Is This The End For The Investment Tax Credit For Solar?

The solar Investment Tax Credit (ITC) was first introduced as part of the Energy Policy Act of 2005, and it allowed for a federal tax credit of 30 percent of eligible costs to the owner of an installed solar collection installation or solar system. The ITC was originally set to expire at the end of 2006, but the Tax Relief and Health Care Act, which was passed in 2006, extended the ITC for an additional year. During this time frame solar energy began to establish itself as a reliable and economical renewable energy source, evolving from a “gimmick” to a mainstream source of electricity in the U.S. Because of increased installations and the growing strength of the solar industry, the Emergency Economic Stabilization Act of 2008 extended the ITC for an additional eight years. At this point the number of solar installations for commercial scale (approximately 500 kilowatt or greater) really gained traction as a result of both the ITC and the decline of prices for both the components and installations costs.

Starting in 2010 the total capacity of solar installations almost doubled per year through 2013 and during this time utility scale solar systems (1 megawatt and greater) experienced tremendous growth. This growth cooled off from 2014 to 2015 as developers became a little wary of the industry slowing down as the ITC was nearing the end. The Consolidated Appropriations Act of 2015-2016 extended the ITC until the end of 2019, which led to a building boom for solar systems in 2016.    

Currently, ITC amounts are scheduled to “step down” in value after December 31, 2019, as indicated in the following table.


Data Source: Energysage
The ITC program has been wildly successful and has directly contributed over $140 billion in private investments and an estimated 10,000 percent growth[1] in solar installations in the U.S. since it was signed into law by President George W. Bush in 2005. The program has continued through the Bush and Obama administrations up to the present. 

As previously mentioned, the program for commercial and utility installations scale down from 30 percent of the eligible costs to 26 percent eligible costs starting on January 1, 2020. But what happens to those systems that are under construction but not fully operational as of the end of 2019? To address this situation, the IRS introduced a safe harbor clause in IRS 2018-59 that attempts to explain this situation. Under this clause, an owner can still apply for the full 30 percent ITC amount if the owner “substantially started work” on the system installation and maintains a status of “continuation of effort” to complete the construction of the system to commercial operation. Sticking a shovel in the ground on December 31, 2019, to start construction probably would not qualify. If opting for the safe harbor, the IRS allows up to 48 months after initial construction to have the solar system completed and operational, if you can demonstrate that you have been continuously working on the project to completion. Although this all sounds somewhat ambiguous—and it is—it is recommended that you read IRS 2018-59 to fully understand the necessary criteria that makes a system installation eligible for safe harbor.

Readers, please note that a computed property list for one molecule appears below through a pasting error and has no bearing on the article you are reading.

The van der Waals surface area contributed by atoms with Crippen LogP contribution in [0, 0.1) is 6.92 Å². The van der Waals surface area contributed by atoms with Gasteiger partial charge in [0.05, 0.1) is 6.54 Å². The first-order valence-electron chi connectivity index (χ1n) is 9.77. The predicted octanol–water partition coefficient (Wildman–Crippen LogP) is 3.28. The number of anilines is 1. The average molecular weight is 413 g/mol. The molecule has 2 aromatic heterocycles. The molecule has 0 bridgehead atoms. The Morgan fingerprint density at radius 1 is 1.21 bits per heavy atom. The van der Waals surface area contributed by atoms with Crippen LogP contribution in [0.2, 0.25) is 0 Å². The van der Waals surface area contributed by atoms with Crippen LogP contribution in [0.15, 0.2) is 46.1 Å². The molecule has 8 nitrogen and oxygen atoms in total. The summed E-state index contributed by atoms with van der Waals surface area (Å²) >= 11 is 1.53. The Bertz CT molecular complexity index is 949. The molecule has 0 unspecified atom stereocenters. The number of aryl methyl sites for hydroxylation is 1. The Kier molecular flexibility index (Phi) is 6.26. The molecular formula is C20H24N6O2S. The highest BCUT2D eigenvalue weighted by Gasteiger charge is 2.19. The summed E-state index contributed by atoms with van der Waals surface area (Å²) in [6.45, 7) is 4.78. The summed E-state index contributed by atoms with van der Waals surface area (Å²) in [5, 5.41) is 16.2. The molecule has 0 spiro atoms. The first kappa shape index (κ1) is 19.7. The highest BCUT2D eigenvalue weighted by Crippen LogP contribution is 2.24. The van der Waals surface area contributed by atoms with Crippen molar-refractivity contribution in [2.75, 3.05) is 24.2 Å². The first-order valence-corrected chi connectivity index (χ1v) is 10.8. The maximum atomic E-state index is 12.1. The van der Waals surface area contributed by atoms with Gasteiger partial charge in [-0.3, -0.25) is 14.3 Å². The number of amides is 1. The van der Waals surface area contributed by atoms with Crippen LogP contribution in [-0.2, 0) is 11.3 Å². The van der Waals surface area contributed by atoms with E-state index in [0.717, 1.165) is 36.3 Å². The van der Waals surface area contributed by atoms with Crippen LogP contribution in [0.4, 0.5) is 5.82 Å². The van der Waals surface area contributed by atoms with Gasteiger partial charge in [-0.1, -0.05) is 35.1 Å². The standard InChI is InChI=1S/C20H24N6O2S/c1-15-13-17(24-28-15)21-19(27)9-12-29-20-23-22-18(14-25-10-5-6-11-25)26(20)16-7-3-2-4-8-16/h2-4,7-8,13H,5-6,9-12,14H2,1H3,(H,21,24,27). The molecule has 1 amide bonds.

One of the key factors to remember is that the ITC is based on “eligible costs” for the installation of a solar system, which includes specific equipment, engineering procurement and construction (EPC) costs, as well as development and finance costs that must be supported with proper documentation. Of these allocated costs, not all are eligible according to the IRS. The following tables list eligible and ineligible costs (italicized items require further explanation to be determined as eligible).


In previous cases where additions were made to an existing building and solar panels were put on the extension, the owner claimed the entire building project as ITC-eligible. The IRS became wise to these situations, and since then the IRS is very specific in defining what is eligible and what isn’t under the ITC program. 

Historically, the continued extension of the ITC has led to exceptional growth and broad acceptance of solar energy the U.S., and the idea of extending it once again at 30 percent is gaining steam. The House of Representatives and the Senate both introduced legislation at the end of July 2019 calling for the extension of the ITC program for another five years. Whether this can be accomplished before the end of 2019 is anyone’s guess, but the fact that the ITC program was directly responsible for the rapid growth and acceptance of solar energy in the U.S. is undeniable.